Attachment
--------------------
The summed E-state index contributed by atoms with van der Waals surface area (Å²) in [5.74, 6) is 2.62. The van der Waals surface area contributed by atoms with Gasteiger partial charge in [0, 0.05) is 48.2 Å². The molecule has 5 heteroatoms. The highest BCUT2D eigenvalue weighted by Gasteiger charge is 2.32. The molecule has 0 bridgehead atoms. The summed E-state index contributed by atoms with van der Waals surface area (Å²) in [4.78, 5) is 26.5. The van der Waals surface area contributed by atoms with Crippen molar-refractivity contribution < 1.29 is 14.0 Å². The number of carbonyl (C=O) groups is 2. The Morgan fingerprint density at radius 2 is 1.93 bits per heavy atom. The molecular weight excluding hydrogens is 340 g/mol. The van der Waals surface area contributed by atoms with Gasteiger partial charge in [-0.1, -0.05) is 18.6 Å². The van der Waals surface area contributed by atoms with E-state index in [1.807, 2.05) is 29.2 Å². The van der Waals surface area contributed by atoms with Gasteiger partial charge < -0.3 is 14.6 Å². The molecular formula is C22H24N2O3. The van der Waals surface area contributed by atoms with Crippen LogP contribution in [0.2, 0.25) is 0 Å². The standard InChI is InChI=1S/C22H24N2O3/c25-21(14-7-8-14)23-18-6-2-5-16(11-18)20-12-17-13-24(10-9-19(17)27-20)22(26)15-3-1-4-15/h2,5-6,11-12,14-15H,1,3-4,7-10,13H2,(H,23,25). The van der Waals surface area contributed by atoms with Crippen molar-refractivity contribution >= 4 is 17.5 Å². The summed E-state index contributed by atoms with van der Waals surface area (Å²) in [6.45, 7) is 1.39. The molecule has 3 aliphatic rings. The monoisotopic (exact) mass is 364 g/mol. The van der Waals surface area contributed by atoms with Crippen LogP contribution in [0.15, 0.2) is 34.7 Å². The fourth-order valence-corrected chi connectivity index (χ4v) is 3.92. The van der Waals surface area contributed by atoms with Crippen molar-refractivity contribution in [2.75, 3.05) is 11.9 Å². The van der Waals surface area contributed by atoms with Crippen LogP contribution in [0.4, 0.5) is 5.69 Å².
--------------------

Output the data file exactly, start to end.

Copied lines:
The summed E-state index contributed by atoms with van der Waals surface area (Å²) in [5.74, 6) is 2.62. The van der Waals surface area contributed by atoms with Gasteiger partial charge in [0, 0.05) is 48.2 Å². The molecule has 5 heteroatoms. The highest BCUT2D eigenvalue weighted by Gasteiger charge is 2.32. The molecule has 0 bridgehead atoms. The summed E-state index contributed by atoms with van der Waals surface area (Å²) in [4.78, 5) is 26.5. The van der Waals surface area contributed by atoms with Crippen molar-refractivity contribution < 1.29 is 14.0 Å². The number of carbonyl (C=O) groups is 2. The Morgan fingerprint density at radius 2 is 1.93 bits per heavy atom. The molecular weight excluding hydrogens is 340 g/mol. The van der Waals surface area contributed by atoms with Gasteiger partial charge in [-0.1, -0.05) is 18.6 Å². The van der Waals surface area contributed by atoms with E-state index in [1.807, 2.05) is 29.2 Å². The van der Waals surface area contributed by atoms with Gasteiger partial charge < -0.3 is 14.6 Å². The molecular formula is C22H24N2O3. The van der Waals surface area contributed by atoms with Crippen LogP contribution in [0.2, 0.25) is 0 Å². The standard InChI is InChI=1S/C22H24N2O3/c25-21(14-7-8-14)23-18-6-2-5-16(11-18)20-12-17-13-24(10-9-19(17)27-20)22(26)15-3-1-4-15/h2,5-6,11-12,14-15H,1,3-4,7-10,13H2,(H,23,25). The van der Waals surface area contributed by atoms with Crippen molar-refractivity contribution >= 4 is 17.5 Å². The summed E-state index contributed by atoms with van der Waals surface area (Å²) in [6.45, 7) is 1.39. The molecule has 3 aliphatic rings. The monoisotopic (exact) mass is 364 g/mol. The van der Waals surface area contributed by atoms with Crippen LogP contribution in [0.15, 0.2) is 34.7 Å². The fourth-order valence-corrected chi connectivity index (χ4v) is 3.92. The van der Waals surface area contributed by atoms with Crippen molar-refractivity contribution in [2.75, 3.05) is 11.9 Å². The van der Waals surface area contributed by atoms with Crippen LogP contribution in [0.4, 0.5) is 5.69 Å².